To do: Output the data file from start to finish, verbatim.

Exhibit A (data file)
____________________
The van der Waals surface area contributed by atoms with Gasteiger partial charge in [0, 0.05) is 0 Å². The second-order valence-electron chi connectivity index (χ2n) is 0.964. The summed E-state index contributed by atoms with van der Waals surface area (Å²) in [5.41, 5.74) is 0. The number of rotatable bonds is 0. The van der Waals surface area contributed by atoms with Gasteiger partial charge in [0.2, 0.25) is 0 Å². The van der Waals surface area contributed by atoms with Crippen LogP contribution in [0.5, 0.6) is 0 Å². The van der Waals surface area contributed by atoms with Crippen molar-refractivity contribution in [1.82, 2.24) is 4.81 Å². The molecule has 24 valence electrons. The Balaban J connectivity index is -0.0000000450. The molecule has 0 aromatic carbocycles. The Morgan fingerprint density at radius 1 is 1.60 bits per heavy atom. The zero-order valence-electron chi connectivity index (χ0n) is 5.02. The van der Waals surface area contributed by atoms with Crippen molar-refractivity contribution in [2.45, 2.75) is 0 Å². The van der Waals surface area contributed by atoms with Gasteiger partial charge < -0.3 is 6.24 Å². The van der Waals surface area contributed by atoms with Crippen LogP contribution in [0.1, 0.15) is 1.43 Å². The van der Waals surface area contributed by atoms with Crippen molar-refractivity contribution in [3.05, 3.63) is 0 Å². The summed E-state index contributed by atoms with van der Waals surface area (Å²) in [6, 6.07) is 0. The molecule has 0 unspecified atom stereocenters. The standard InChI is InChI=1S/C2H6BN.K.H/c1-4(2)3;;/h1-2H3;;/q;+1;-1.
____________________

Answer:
The van der Waals surface area contributed by atoms with Gasteiger partial charge in [0, 0.05) is 0 Å². The second-order valence-electron chi connectivity index (χ2n) is 0.964. The summed E-state index contributed by atoms with van der Waals surface area (Å²) in [5.41, 5.74) is 0. The number of rotatable bonds is 0. The van der Waals surface area contributed by atoms with Gasteiger partial charge in [0.2, 0.25) is 0 Å². The van der Waals surface area contributed by atoms with Crippen LogP contribution in [0.5, 0.6) is 0 Å². The van der Waals surface area contributed by atoms with Crippen molar-refractivity contribution in [1.82, 2.24) is 4.81 Å². The molecule has 24 valence electrons. The Balaban J connectivity index is -0.0000000450. The molecule has 0 aromatic carbocycles. The Morgan fingerprint density at radius 1 is 1.60 bits per heavy atom. The zero-order valence-electron chi connectivity index (χ0n) is 5.02. The van der Waals surface area contributed by atoms with Crippen molar-refractivity contribution in [2.45, 2.75) is 0 Å². The van der Waals surface area contributed by atoms with Gasteiger partial charge < -0.3 is 6.24 Å². The van der Waals surface area contributed by atoms with Crippen LogP contribution in [0.1, 0.15) is 1.43 Å². The van der Waals surface area contributed by atoms with Crippen molar-refractivity contribution in [3.05, 3.63) is 0 Å². The summed E-state index contributed by atoms with van der Waals surface area (Å²) in [6, 6.07) is 0. The molecule has 0 unspecified atom stereocenters. The standard InChI is InChI=1S/C2H6BN.K.H/c1-4(2)3;;/h1-2H3;;/q;+1;-1.